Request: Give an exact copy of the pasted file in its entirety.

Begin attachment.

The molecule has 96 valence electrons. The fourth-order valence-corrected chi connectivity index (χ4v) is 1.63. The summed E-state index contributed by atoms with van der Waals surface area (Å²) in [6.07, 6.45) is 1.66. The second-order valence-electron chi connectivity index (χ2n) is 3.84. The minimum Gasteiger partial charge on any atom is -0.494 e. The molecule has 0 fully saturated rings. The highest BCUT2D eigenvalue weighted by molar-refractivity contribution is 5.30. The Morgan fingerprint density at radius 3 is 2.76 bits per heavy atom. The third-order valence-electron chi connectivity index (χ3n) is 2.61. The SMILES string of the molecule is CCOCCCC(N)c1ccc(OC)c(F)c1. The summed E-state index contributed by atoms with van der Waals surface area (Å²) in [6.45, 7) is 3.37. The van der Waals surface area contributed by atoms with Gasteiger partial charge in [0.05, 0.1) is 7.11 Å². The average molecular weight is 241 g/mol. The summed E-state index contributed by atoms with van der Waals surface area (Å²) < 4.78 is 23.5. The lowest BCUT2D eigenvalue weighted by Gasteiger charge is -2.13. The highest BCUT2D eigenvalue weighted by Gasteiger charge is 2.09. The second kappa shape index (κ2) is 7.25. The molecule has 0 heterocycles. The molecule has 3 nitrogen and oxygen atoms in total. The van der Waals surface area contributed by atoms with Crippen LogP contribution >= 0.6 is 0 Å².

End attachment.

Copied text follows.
The molecule has 96 valence electrons. The fourth-order valence-corrected chi connectivity index (χ4v) is 1.63. The summed E-state index contributed by atoms with van der Waals surface area (Å²) in [6.07, 6.45) is 1.66. The second-order valence-electron chi connectivity index (χ2n) is 3.84. The minimum Gasteiger partial charge on any atom is -0.494 e. The molecule has 0 fully saturated rings. The highest BCUT2D eigenvalue weighted by molar-refractivity contribution is 5.30. The Morgan fingerprint density at radius 3 is 2.76 bits per heavy atom. The third-order valence-electron chi connectivity index (χ3n) is 2.61. The SMILES string of the molecule is CCOCCCC(N)c1ccc(OC)c(F)c1. The summed E-state index contributed by atoms with van der Waals surface area (Å²) in [6.45, 7) is 3.37. The van der Waals surface area contributed by atoms with Gasteiger partial charge in [0.05, 0.1) is 7.11 Å². The average molecular weight is 241 g/mol. The summed E-state index contributed by atoms with van der Waals surface area (Å²) < 4.78 is 23.5. The lowest BCUT2D eigenvalue weighted by Gasteiger charge is -2.13. The highest BCUT2D eigenvalue weighted by Gasteiger charge is 2.09. The second kappa shape index (κ2) is 7.25. The molecule has 0 heterocycles. The molecule has 3 nitrogen and oxygen atoms in total. The van der Waals surface area contributed by atoms with Crippen LogP contribution >= 0.6 is 0 Å².